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11 Jun, 2001

Thai Tourism Seeks Ways to Get 40-Year-Old Goose To Keep Laying Eggs

Having completed a week-long meeting of its senior officials last week, the Tourism Authority of Thailand is today set to announce one of its most significant revisioning programmes since the agency was created in 1960.

Like many other regional national tourism organisations which are doing the same for their own industries, the TAT is trying to breathe new life into the Thai tourism product and set in place strategies to ensure steady, sustainable growth in the future.

There is growing realisation that if the industry goose is to lay the additional 50 billion baht worth of golden eggs that Prime Minister Thaksin Shinawatra has targeted, it is going to have to first take better care of the goose itself.

The TAT is projecting that about 10.3 million geese will visit the country this year, up about 8.3% over 2000, and generate about 320 billion baht worth of golden eggs, up about 12.7% over 2000. The target for 2002, as per the Prime Minister’s wish, is for 11.13 million geese laying eggs valued at about 370 billion baht next year.

However, the past forty years of laying eggs has tired out the poor old goose, and the big question is how best to keep it laying better quality eggs than those of competing geese within the region and beyond.

Three major strategies are set to emerge: a) fix some of those long-standing and well-known problems at home that affect the quality of the visitor experience; b) broaden the range of places and products that visitors can avail of while here; and c) diversify the source-market countries from which the visitors come.

At the same time, the TAT itself is set to undergo some restructuring, with a hiving off of some of its indirect responsibilities and functions into the hands of other government agencies which are supposed to be taking care of them in the first place. New units will oversee niche-market products like the meetings, incentives, conventions and exhibition (Mice) business and see the creation of a special Research and Development Centre under the TAT.

TAT officials say many of these plans have long been in the pipeline. Now, however, they are being quickly actioned in order to capitalise on the personal involvement and instructions of the Prime Minister and his desire to generate quick economic results.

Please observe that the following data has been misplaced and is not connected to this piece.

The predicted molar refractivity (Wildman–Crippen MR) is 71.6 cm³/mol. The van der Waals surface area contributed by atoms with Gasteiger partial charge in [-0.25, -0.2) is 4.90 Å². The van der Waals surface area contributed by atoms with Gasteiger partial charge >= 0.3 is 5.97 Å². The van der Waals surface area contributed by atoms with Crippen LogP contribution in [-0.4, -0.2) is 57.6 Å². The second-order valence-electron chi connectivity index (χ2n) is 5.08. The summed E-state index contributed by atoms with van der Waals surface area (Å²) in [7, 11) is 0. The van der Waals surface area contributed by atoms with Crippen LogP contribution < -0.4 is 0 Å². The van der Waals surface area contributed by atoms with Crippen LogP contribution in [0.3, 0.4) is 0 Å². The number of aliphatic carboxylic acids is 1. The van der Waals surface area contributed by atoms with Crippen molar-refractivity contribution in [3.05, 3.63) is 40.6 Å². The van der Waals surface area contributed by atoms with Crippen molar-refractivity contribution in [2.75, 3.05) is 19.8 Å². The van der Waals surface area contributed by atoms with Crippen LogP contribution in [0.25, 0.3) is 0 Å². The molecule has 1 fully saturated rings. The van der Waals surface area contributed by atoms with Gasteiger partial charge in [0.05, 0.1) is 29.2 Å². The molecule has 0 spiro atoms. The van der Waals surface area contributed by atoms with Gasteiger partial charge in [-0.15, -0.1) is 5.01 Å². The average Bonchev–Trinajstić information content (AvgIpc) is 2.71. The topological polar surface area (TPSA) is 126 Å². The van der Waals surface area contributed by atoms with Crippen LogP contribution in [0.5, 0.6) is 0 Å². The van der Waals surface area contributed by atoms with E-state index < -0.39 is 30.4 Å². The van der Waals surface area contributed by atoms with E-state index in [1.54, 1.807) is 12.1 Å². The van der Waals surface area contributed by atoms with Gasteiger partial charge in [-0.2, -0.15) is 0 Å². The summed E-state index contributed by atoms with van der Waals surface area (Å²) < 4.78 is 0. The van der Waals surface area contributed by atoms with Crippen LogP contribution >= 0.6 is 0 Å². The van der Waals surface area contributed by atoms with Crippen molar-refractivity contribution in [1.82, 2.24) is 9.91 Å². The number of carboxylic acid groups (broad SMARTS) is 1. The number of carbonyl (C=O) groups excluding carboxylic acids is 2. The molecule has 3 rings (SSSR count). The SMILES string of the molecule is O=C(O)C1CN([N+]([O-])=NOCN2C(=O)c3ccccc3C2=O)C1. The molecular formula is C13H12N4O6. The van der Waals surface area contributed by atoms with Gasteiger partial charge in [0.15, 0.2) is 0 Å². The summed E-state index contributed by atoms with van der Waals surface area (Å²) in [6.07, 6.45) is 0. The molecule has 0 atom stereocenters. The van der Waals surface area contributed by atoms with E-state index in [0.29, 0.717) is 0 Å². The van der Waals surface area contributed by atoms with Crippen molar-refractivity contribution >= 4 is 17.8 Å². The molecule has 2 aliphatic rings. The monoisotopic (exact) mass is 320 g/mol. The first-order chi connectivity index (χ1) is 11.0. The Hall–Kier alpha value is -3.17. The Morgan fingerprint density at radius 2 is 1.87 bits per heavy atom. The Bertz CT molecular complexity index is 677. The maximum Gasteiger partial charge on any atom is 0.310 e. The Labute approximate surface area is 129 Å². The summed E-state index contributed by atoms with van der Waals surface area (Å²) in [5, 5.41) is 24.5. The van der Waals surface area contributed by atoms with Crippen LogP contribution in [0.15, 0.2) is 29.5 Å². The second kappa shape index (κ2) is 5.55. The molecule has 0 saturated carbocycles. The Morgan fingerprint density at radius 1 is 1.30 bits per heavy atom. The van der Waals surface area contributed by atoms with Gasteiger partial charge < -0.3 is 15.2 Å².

The driving force behind this entire exercise is the need to attain balance in the way the industry is managed.

There is a need to balance mass-market visitors, such as those from China and Korea, with the promotion of more high-yield visitors from mature source-markets seeking more experiential and lifestyle holidays like learning how to cook or meditate.

There is a need to balance over-exposure of popular – and congested — destinations like Phuket, Pattaya, Chiang Mai and others in holiday brochures with other less-visited provinces across different parts of the country which have a formidable range of natural, cultural and historic attractions but which lack the infrastructure, organisational and regulatory capacities to manage those attractions.

And finally, there is a need to balance the TAT’s own direct responsibilities – which is to market and promote the country’s tourism industry – with those of product-care responsibilities that actually belong to other government agencies.

The National Tourism workshop chaired by the PM in Chiang Mai last April led to the creation of another National Tourism Development Committee under Deputy PM Pongpol Adireksarn to ‘co-ordinate’ and implement these product-care responsibilities, effectively taking them away from under the TAT.

These include real significant issues like proper zoning, environmental regulations, involvement of local communities, enforcement of laws, crime, etc., all of which have been the real cause for the degradation of the Thai tourism product.

Over the last few years, tourism has been one of the bright spots of the national economy. One dominant reason why visitor arrivals remain strong and are set to cross the 10 million mark this year is because of the political and social strife that has hit Thailand’s tourism competitors: Indonesia, Sri Lanka, Fiji, the Philippines and now, Nepal, all countries with rich cultural, historic and religious heritage.

But this instability is unlikely to continue forever. In all cases, when countries begin to return to normalcy, one of the first actions is to launch a strong welcome-back tourism promotion campaign through mouth-watering discounts and other goodies. Such ‘deals’ can play a significant role in shifting market-share.

If the Thai tourism product cannot retain its price-competitive edge in the face of these campaigns, it is going to lose market share. Moreover, in a world in which consumers are being bombarded by a myriad of claims and offers, there is a growing tendency to fall back on the recommendation of those people most trusted by consumers: their friends, families and colleagues.

That makes it imperative to ensure that the word-of-mouth marketing message remains high, which in turn means ensuring that the eggs are of good quality and available at a good price – and remain that way.

The TAT plans set to be unveiled today were forged with all branches of government agencies, the private sector, academia, local people and non-governmental organisations – the first time such a broad and comprehensive consultation process has taken place. If the plans are to succeed, the TAT is making it clear to these stakeholders that after having contributed ideas on what should be done, they also now need to effectively contribute to getting it done.

Failure to do so will certainly mean the end of the golden goose.

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